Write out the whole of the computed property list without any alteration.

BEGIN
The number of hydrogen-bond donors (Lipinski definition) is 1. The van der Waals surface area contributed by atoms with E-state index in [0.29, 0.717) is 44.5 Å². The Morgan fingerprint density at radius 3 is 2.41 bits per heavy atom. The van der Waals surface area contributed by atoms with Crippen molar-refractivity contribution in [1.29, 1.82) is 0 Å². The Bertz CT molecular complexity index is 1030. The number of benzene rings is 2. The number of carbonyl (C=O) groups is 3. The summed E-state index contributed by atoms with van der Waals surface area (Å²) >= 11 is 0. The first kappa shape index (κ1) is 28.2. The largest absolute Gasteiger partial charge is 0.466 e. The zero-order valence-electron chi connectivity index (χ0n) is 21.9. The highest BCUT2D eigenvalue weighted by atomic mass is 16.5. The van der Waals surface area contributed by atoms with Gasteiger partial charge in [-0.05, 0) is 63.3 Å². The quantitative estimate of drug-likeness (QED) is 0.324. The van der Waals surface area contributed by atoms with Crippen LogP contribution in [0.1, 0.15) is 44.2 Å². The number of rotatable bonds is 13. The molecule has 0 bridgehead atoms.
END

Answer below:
The number of hydrogen-bond donors (Lipinski definition) is 1. The van der Waals surface area contributed by atoms with E-state index in [0.29, 0.717) is 44.5 Å². The Morgan fingerprint density at radius 3 is 2.41 bits per heavy atom. The van der Waals surface area contributed by atoms with Crippen molar-refractivity contribution in [1.29, 1.82) is 0 Å². The Bertz CT molecular complexity index is 1030. The number of benzene rings is 2. The number of carbonyl (C=O) groups is 3. The summed E-state index contributed by atoms with van der Waals surface area (Å²) >= 11 is 0. The first kappa shape index (κ1) is 28.2. The largest absolute Gasteiger partial charge is 0.466 e. The zero-order valence-electron chi connectivity index (χ0n) is 21.9. The highest BCUT2D eigenvalue weighted by atomic mass is 16.5. The van der Waals surface area contributed by atoms with Gasteiger partial charge in [-0.05, 0) is 63.3 Å². The quantitative estimate of drug-likeness (QED) is 0.324. The van der Waals surface area contributed by atoms with Crippen LogP contribution in [0.1, 0.15) is 44.2 Å². The number of rotatable bonds is 13. The molecule has 0 bridgehead atoms.